Music livestreaming app Sessions, founded by ex-Pandora boss, quietly shuts down

Photo credit Tim Coburn

Sessions, a live music streaming platform founded by former Pandora CEO Tim Westergren, has quietly shut down.

The platform was launched by Westergren in April 2020, about three years after the executive stepped down as the boss of Pandora. The app launched in beta in more than 200 countries and in 15 languages, allowing musicians to perform live online and make sustainable income from the comforts of their home.

“Let’s face it, digital music has failed the working musician,” said Westergren at the time of Sessions’ launch.

“Recorded music has been devalued, and digital retail is driving artists further from their audience. They need an alternative. Sessions puts control back in the hands of the artist. We generate the audience and enable artists to turn that fan base into a dependable foundation of support and direct patronage. A financial reward system driven by fandom.”

Four months after the launch, Westergren told Pollstar that artists on the platform were generating as much as $10,000 a night through their livestream performances.

The highest earners were making $500 to $700 an hour, raking in around $5,000 to $2,000 per show, the executive added.

Sessions’ monetization was purely from fans. It offered digital ticketing, where fans bought tickets for performances, and live micropayments, where fans donate to artists by a chat function called “giving love.”

The latest development was first reported by Music Ally on Friday (January 13) after spotting some LinkedIn posts by staff and comments on the company’s social media pages.

Sessions’ website is now offline and its social media pages haven’t had any updates since October 2022.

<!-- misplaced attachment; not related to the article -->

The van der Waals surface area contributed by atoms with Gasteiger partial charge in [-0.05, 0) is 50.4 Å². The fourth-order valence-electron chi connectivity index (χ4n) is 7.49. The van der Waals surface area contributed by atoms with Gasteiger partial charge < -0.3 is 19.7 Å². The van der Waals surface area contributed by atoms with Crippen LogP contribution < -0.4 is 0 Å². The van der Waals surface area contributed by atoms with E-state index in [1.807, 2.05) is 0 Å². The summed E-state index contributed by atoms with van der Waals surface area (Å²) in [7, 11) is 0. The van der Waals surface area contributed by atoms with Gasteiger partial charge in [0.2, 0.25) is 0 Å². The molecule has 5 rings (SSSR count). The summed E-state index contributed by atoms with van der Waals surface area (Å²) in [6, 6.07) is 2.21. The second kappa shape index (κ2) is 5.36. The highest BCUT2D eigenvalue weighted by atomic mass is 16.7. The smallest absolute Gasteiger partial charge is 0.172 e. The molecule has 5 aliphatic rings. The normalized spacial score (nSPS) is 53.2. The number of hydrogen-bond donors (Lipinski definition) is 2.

Some artists have taken to the company’s social media pages to vent about their frustrations regarding Sessions’ non-payment of revenues from shows and the app’s shutdown without providing artists warnings and refunds.

“Wow. Almost 6 months trying to get my money … first you needed to reach some levels which were out of reach, then you set the goal for 100 us. what is this? now where are you guys? Is this a real scam?> No info , and suddenly we are being robbed?” reads a comment from one artist.

Another artist on the platform, Shaun Collins, put out a video on YouTube, alleging that the app ceased operations on December 19.

“I thought it was just down for maintenance, but I messaged their Facebook and got the automated message that it had ceased operations. Like thousands of other Sessions Live Artists, my heart is broken and I am concerned for those who made their living on this platform,” says Collins.

On LinkedIn, a number of Sessions staff said they were informed that the company would be shutting down.

“Unfortunately, this morning we were informed that Sessions would be closing their doors permanently… With that being said, I am now #openforwork. I am looking for anything in event production, live production, operations, project management or any similar roles,” says Sessions’ Virtual Events Operations Manager Richard Timmermans three weeks ago.

Senior Software Engineer Len Joseph also posted around the same time that, “our company has hit difficult circumstances, and will be going out of business.”

And just last week, Data Engineer Robert Dragomir said: “Christmas came with the unexpected news that Sessions is going out of business,” while Kim Seyr, Vice President for People and Talent, said her, “short but mighty run at Sessions has concluded due to the company shutting down”.

The apparent shutdown of Sessions comes amid increasing competition in the live music space due to the popularity of platforms such as TikTok and more established YouTube Live.

These platforms have rolled out more monetization offerings for creators in their attempt to remain the more dominant players in the livestreaming space.

Music Business Worldwide